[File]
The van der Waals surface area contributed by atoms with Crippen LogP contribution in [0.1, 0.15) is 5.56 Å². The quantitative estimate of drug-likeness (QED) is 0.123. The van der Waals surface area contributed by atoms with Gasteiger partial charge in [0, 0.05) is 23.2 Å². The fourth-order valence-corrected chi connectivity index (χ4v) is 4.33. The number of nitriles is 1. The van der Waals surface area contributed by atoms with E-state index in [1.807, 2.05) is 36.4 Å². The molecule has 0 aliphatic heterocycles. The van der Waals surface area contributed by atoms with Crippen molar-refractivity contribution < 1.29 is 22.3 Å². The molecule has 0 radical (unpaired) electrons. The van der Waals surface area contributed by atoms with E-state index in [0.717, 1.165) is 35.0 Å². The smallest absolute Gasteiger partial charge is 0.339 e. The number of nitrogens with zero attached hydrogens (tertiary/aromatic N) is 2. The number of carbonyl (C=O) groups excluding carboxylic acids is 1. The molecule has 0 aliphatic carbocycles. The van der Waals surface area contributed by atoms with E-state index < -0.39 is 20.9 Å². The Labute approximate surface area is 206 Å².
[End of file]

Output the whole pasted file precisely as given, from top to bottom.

The van der Waals surface area contributed by atoms with Crippen LogP contribution in [0.1, 0.15) is 5.56 Å². The quantitative estimate of drug-likeness (QED) is 0.123. The van der Waals surface area contributed by atoms with Gasteiger partial charge in [0, 0.05) is 23.2 Å². The fourth-order valence-corrected chi connectivity index (χ4v) is 4.33. The number of nitriles is 1. The van der Waals surface area contributed by atoms with E-state index in [1.807, 2.05) is 36.4 Å². The molecule has 0 aliphatic heterocycles. The van der Waals surface area contributed by atoms with Crippen molar-refractivity contribution < 1.29 is 22.3 Å². The molecule has 0 radical (unpaired) electrons. The van der Waals surface area contributed by atoms with E-state index in [0.717, 1.165) is 35.0 Å². The smallest absolute Gasteiger partial charge is 0.339 e. The number of nitrogens with zero attached hydrogens (tertiary/aromatic N) is 2. The number of carbonyl (C=O) groups excluding carboxylic acids is 1. The molecule has 0 aliphatic carbocycles. The van der Waals surface area contributed by atoms with E-state index < -0.39 is 20.9 Å². The Labute approximate surface area is 206 Å².